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Blood cultures: when do they make a meaningful impact on clinical care? - emdocs

emDocs post containing very useful emergency medicine information  
emdocs.net
over 4 years ago
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Same-Day Discharge in PCI: 'Next Step' in Evolution of PCI

There are opportunities for same-day discharge in every modern cath-lab practice or interventional practice, researchers say. "What it requires is a change in the culture."  
medscape.com
over 4 years ago
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Fever with seizure and confusion

A 41 year old previously healthy man presented with a six day history of fever, headache, and vomiting, followed by two episodes of staring spells and unresponsiveness and secondarily generalised tonic-clonic seizures. In the emergency department he was restless, inattentive, and not oriented to time, place, and person (Glasgow coma score 10/15; best eye opening response (E): 3; best motor response (M): 5 and best verbal response (V):2). He had neck stiffness; Kernig’s sign was positive and his ocular fundi were normal. He had no limb weakness or ataxia and deep tendon reflexes and plantar reflexes were normal. He tested negative for HIV1/2 antigen and antibody. His blood coagulation profile and platelet count were normal. An initial unenhanced computed tomogram of the brain found no contraindications for lumbar puncture. Analysis of cerebral spinal fluid (CSF) showed glucose 3.4 mmol/L (reference range 2.2-3.9 mmol/L; corresponding blood glucose was 5.8 mmol/L), protein 2.59 g/L (0.15-0.45 g/L), 450×106 white blood cells/L (100% lymphocytes; 0-5×106), and 40×106 red blood cells/L. Gram staining of the CSF was negative and bacterial culture was sterile. A confirmatory microbiological test was performed on his CSF and computed tomography of the brain repeated the second week after the onset of symptoms (fig 1⇓).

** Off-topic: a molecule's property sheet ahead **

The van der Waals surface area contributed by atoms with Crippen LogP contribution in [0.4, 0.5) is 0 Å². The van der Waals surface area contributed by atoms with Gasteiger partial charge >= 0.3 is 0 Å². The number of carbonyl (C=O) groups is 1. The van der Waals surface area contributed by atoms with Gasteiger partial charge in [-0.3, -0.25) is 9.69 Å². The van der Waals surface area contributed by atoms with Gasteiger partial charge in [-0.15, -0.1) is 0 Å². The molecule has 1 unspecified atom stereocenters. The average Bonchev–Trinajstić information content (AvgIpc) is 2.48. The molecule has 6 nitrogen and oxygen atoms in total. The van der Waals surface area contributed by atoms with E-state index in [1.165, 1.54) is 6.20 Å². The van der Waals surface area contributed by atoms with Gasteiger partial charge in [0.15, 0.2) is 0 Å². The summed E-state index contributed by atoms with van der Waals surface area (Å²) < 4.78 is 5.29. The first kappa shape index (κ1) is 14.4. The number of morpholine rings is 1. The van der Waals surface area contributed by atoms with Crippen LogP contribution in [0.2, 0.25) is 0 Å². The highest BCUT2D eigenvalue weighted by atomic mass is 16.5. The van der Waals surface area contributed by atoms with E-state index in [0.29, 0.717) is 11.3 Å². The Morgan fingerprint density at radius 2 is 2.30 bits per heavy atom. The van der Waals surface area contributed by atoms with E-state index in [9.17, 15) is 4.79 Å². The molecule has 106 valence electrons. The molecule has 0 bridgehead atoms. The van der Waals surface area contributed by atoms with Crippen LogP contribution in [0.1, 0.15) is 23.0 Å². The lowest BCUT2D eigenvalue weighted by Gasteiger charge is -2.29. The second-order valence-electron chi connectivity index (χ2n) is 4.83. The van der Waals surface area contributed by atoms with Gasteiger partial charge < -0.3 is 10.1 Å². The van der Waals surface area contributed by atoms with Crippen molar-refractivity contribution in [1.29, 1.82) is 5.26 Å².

feeds.bmj.com
over 4 years ago
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Fever with seizure and confusion

A 41 year old previously healthy man presented with a six day history of fever, headache, and vomiting, followed by two episodes of staring spells and unresponsiveness and secondarily generalised tonic-clonic seizures. In the emergency department he was restless, inattentive, and not oriented to time, place, and person (Glasgow coma score 10/15; best eye opening response (E): 3; best motor response (M): 5 and best verbal response (V):2). He had neck stiffness; Kernig’s sign was positive and his ocular fundi were normal. He had no limb weakness or ataxia and deep tendon reflexes and plantar reflexes were normal. He tested negative for HIV1/2 antigen and antibody. His blood coagulation profile and platelet count were normal. An initial unenhanced computed tomogram of the brain found no contraindications for lumbar puncture. Analysis of cerebral spinal fluid (CSF) showed glucose 3.4 mmol/L (reference range 2.2-3.9 mmol/L; corresponding blood glucose was 5.8 mmol/L), protein 2.59 g/L (0.15-0.45 g/L), 450×106 white blood cells/L (100% lymphocytes; 0-5×106), and 40×106 red blood cells/L. Gram staining of the CSF was negative and bacterial culture was sterile. A confirmatory microbiological test was performed on his CSF and computed tomography of the brain repeated the second week after the onset of symptoms (fig 1⇓).  
feeds.bmj.com
over 4 years ago
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Radiology-Guided Cultures Provide Less Invasive Osteomyelitis Diagnosis